What “Shy People” is Really About

https://www.movieartarena.com/imgs/shypeople.jpgHave you ever watched a film and then afterward learned something about the film that completely changed how you understood what you had seen? That happened to me yesterday.

Rick and I watched the “lost classic” Shy People last night. Rick had been reading about the film in Roger Ebert’s entertaining  memoir/sketchbook Two Weeks in the Midday Sun, and we decided we should see it.

It turned out to be an involving horror melodrama about naive urbanites attempting to capitalize on picturesque backwoods cousins only to find themselves trapped in a savage world of religious fanaticism and deranged criminality. Sort of like Deliverance, but with women in all the central roles, a more idiosyncratic plot, and exquisite cinematography. In spite of watching it in a low-resolution YouTube video that was the only version we could find, it was worth seeing.

After watching something interesting I often feel an urge to immediately search the internet to see if anyone has written something interesting about it. And when I did I learned something about this movie that completely changed its meaning for me, something that was quite obvious the moment I read it, even though it never crossed my mind while I was watching the film.

If you’ve seen Shy People, read on. If you haven’t, I encourage you to watch the film first and read this later. It’s not that I have any plot spoilers to reveal, it’s just that it was so mind-bendingly fun to watch the film as one thing and then completely re-imagine it as another that I hesitate to deny you the same experience.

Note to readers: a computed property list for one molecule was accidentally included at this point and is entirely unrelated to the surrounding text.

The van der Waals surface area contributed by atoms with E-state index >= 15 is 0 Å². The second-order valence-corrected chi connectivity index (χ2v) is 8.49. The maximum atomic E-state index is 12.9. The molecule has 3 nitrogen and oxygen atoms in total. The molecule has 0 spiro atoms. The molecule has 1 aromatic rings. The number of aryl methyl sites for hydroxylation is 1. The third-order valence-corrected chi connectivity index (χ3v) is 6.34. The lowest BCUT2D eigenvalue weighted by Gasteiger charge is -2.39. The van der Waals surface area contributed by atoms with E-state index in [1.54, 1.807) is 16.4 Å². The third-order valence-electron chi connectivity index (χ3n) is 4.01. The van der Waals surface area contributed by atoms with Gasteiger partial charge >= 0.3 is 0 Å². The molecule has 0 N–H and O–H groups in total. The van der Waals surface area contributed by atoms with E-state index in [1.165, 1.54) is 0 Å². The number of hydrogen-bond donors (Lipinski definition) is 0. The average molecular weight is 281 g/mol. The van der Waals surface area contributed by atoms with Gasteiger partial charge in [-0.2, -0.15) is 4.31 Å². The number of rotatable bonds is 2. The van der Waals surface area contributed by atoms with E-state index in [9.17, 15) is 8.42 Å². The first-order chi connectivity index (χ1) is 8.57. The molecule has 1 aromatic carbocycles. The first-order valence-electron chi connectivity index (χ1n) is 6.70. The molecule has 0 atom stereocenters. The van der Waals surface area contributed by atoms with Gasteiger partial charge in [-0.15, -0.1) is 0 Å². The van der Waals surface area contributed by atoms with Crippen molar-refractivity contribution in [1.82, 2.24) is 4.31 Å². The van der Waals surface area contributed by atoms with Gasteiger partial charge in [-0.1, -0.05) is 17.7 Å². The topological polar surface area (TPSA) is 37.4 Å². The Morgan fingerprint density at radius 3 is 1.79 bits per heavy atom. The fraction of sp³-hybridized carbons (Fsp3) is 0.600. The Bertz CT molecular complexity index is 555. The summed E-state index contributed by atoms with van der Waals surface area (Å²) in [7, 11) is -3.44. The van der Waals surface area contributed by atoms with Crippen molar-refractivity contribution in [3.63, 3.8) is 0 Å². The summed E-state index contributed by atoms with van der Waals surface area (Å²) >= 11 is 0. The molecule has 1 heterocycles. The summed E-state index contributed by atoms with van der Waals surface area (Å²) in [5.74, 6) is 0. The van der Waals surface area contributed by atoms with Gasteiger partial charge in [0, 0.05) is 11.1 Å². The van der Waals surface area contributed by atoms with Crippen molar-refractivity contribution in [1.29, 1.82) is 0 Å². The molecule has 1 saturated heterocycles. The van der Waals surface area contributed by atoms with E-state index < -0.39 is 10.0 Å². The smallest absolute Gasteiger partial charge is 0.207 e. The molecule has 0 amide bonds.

Anyway, what I learned was that…



Shy People is about Stalinism.

That was probably obvious to lots of viewers. As soon as I read about it I thought, Of course! So many things in the movie that seem inexplicable–and give it some of its wild-eyed weirdness–suddenly make a lot more sense once you’re aware of it’s allegorical underpinnings. The all-seeing portrait of Joe. The pining for a television. The son locked up in the shed for reasons that are never explained. The purging of faces from photographs. The family’s conviction that Joe’s baffling cruelty was what saved all their lives.

I knew that I Andrey Konchalovskiy was Russian, but the idea that a film set in the swamps of Louisiana was in any way about Russia simply never occurred to me.

I also learned that Konchalovskiy went to film school with Andrei Tarkovsky and co-wrote some of Tarkovsky’s films. I had thought about Tarkovsky while I was watching the movie, because the otherworldly mystery of the swamp was very reminiscent of Tarkovsky’s indelible, numinous shots of the natural world.

But the fact that I had completely missed the allegorical content of the movie kind of blew my mind.

~ by lolarusa on October 10, 2018.

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